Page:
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Lesson 5*: Young Oak Kim: Hero and Humanitarian


As a Korean, the most direct way to help my father's country even a little, and as a U.S. citizen, the most direct way to repay even a little the debt owed to Korea by the U.S., was to go to Korea, pick up a gun and fight.
​     —Young-Oak Kim, "The Many Firsts of Col. Young-Oak Kim". Seoul: The Chosun Ilbo. August 19, 2005.


Young Oak Kim in 1961.  (Source: WIkipedia)

​*This lesson was adapted from the lesson Colonel Young Oak Kim—War Hero, Public Servant, Identity by Edward Chang, Professor of Ethnic Studies and founding Director of the Young Oak Kim Center for Korean American Studies at UC Riverside.  Supplemental activities were developed by Fay Shin, Professor, California State University, Long Beach.

Lesson Standards

  • History/Social Science Analysis Skills

  • History/Social Science Content Standards

  • ​Common Core Grades 6-12 Literacy in History/Social Studies, Science, & Technical Subjects


Lesson Features​

  • TOPICS: World War II, racism, characteristics of a hero





Lesson Overview

  • Students explore the life of Young Oak Kim (pictured to the left in high school graduation photo) and identify contributions he has made to the United States. They complete a Think/Write/Pair Share/Group Share as they reflect on what it is like to be a Korean American/minority struggling through racial barriers like Young Kim. They explore what kinds of microaggressions Kim encountered and consider how he responded to those actions. Students deepen their understanding of the life of Young Oak Kim as a U.S. citizen and war hero and they annotate and discuss an excerpt from the biography, Unsung Hero: The Colonel Young O. Kim Story, by Woo Sung Han. They construct a biopoem and/or an argument essay on his life and contributions to American society.


Lesson Assessments and Activities



  • Activity 5.1 and 5.2 each require 55 minutes plus additional time for polishing the biopoem.

  • The Summative Assessment Comparison/Contrast Essay will also require at least one 55-minute period plus homework.


​Objectives and Learning Goals

  • Students will be able to identify characteristics of Young Oak Kim that make him a hero.​

  • Students will be able to identify racism and microaggression acts in Young Oak Kim's experiences as well as their own.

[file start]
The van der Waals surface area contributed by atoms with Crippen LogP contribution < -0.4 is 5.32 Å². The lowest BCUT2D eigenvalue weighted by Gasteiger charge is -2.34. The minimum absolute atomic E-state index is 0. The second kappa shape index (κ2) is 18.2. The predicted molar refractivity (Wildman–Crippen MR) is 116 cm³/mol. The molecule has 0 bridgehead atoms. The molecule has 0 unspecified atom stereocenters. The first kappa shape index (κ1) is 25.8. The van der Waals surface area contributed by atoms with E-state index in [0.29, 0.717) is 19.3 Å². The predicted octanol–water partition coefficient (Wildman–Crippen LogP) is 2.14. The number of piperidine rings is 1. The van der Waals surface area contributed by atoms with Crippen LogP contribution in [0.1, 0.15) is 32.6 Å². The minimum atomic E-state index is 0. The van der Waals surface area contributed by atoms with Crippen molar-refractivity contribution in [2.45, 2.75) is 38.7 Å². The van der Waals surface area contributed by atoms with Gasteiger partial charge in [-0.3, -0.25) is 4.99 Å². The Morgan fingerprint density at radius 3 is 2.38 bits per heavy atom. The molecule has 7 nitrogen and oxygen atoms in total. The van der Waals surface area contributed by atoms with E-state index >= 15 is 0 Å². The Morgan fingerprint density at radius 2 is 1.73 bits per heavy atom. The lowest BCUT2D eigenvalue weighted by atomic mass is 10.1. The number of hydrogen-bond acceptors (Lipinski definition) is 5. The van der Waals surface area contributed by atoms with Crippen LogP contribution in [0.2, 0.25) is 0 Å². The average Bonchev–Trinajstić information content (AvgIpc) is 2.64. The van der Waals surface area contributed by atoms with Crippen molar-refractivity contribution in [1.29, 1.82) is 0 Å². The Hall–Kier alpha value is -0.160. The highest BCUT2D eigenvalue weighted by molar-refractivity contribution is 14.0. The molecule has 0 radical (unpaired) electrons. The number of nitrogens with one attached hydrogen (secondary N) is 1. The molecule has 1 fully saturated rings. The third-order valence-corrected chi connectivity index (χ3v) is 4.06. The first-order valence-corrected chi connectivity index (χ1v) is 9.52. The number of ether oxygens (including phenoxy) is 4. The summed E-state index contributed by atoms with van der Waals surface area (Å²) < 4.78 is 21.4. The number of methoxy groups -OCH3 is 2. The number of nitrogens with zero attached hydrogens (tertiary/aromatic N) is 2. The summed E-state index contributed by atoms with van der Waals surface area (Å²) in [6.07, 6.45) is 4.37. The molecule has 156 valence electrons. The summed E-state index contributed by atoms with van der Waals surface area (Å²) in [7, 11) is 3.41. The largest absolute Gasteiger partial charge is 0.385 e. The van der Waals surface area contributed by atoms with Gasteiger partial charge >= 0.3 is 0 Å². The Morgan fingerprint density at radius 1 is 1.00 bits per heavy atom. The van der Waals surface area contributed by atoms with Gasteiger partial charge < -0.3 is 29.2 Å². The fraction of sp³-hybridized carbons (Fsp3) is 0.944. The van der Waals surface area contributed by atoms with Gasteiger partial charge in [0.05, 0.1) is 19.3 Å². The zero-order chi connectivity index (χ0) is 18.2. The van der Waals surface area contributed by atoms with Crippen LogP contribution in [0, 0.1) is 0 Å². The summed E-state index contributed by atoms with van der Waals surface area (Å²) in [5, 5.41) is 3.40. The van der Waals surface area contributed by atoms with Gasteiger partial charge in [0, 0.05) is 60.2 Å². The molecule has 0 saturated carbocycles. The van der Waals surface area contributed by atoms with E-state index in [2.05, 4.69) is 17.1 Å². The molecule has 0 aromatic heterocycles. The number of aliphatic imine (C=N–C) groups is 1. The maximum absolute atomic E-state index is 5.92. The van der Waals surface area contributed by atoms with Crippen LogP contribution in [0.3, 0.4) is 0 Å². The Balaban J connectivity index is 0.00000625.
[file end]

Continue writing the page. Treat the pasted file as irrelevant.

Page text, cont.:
• Students will be able to construct a biopoem from texts (print, video, and audio).

  • Students will be able to compose an argument regarding Young Oak Kim's contributions to the Japanese American community, as well as to the progress of civil rights of all racial minority communities in the United States.

Additional Resources


  • Asian American - an American who is of Asian (in particular East Asian) descent.

  • Ethnicity - the fact or state of belonging to a social group that has a common national or cultural tradition.

  • Humanitarian - a person who seeks to promote human welfare; a philanthropist.

  • Korean War - Korean War, conflict between the Democratic People's Republic of Korea (North Korea) and the Republic of Korea (South Korea) in which at least 2.5 million persons lost their lives. The war reached international proportions in June 1950 when North Korea, supplied and advised by the Soviet Union, invaded the South.

  • Microaggression - indirect, subtle, or unintentional discrimination against members of a marginalized group.

  • Multicultural - relating to or constituting several cultural or ethnic groups within a society.

  • Multiethnic - relating to or constituting several ethnic groups.

  • Racial divide - division of humans by race.

  • Racism - prejudice, discrimination, or antagonism directed against a person or people on the basis of their membership in a particular racial or ethnic group, typically one that is a minority or marginalized.

  • US Army - The United States Army is the land service branch of the United States Armed Forces. It is one of the eight U.S. uniformed services, and is designated as the Army of the United States in the U.S. Constitution.

  • War hero - a person who is admired for bravery in war.

  • World War II - World War II, also called Second World War, conflict that involved virtually every part of the world during the years 1939–45. The principal belligerents were the Axis powers—Germany, Italy, and Japan—and the Allies—France, Great Britain, the United States, the Soviet Union, and, to a lesser extent, China.

Lesson 5 Resources

Lesson 5 Presentation (PDF)

Lesson 5 Teacher's Guide (PDF)

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